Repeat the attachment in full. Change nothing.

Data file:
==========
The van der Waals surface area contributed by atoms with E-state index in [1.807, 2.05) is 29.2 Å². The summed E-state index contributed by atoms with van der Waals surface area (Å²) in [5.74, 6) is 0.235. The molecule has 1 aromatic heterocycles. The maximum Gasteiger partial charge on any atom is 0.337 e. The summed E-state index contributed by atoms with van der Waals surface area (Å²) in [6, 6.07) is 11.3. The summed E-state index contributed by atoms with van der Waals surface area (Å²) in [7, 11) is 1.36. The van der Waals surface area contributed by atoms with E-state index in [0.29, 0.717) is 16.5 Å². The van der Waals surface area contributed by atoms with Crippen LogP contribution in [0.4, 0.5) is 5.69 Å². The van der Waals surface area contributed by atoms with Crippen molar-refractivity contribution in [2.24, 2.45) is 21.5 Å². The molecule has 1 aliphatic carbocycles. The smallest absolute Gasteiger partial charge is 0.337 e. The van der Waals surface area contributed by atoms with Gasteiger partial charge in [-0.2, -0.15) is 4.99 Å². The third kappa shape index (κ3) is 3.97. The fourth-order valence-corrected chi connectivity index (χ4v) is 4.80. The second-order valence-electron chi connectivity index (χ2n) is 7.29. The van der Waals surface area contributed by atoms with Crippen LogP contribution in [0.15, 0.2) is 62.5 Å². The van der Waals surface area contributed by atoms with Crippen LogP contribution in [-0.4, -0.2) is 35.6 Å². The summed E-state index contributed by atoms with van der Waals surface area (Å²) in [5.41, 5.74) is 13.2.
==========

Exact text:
The van der Waals surface area contributed by atoms with E-state index in [1.807, 2.05) is 29.2 Å². The summed E-state index contributed by atoms with van der Waals surface area (Å²) in [5.74, 6) is 0.235. The molecule has 1 aromatic heterocycles. The maximum Gasteiger partial charge on any atom is 0.337 e. The summed E-state index contributed by atoms with van der Waals surface area (Å²) in [6, 6.07) is 11.3. The summed E-state index contributed by atoms with van der Waals surface area (Å²) in [7, 11) is 1.36. The van der Waals surface area contributed by atoms with E-state index in [0.29, 0.717) is 16.5 Å². The van der Waals surface area contributed by atoms with Crippen LogP contribution in [0.4, 0.5) is 5.69 Å². The van der Waals surface area contributed by atoms with Crippen molar-refractivity contribution in [2.24, 2.45) is 21.5 Å². The molecule has 1 aliphatic carbocycles. The smallest absolute Gasteiger partial charge is 0.337 e. The van der Waals surface area contributed by atoms with Gasteiger partial charge in [-0.2, -0.15) is 4.99 Å². The third kappa shape index (κ3) is 3.97. The fourth-order valence-corrected chi connectivity index (χ4v) is 4.80. The second-order valence-electron chi connectivity index (χ2n) is 7.29. The van der Waals surface area contributed by atoms with Crippen LogP contribution in [0.15, 0.2) is 62.5 Å². The van der Waals surface area contributed by atoms with Crippen LogP contribution in [-0.4, -0.2) is 35.6 Å². The summed E-state index contributed by atoms with van der Waals surface area (Å²) in [5.41, 5.74) is 13.2.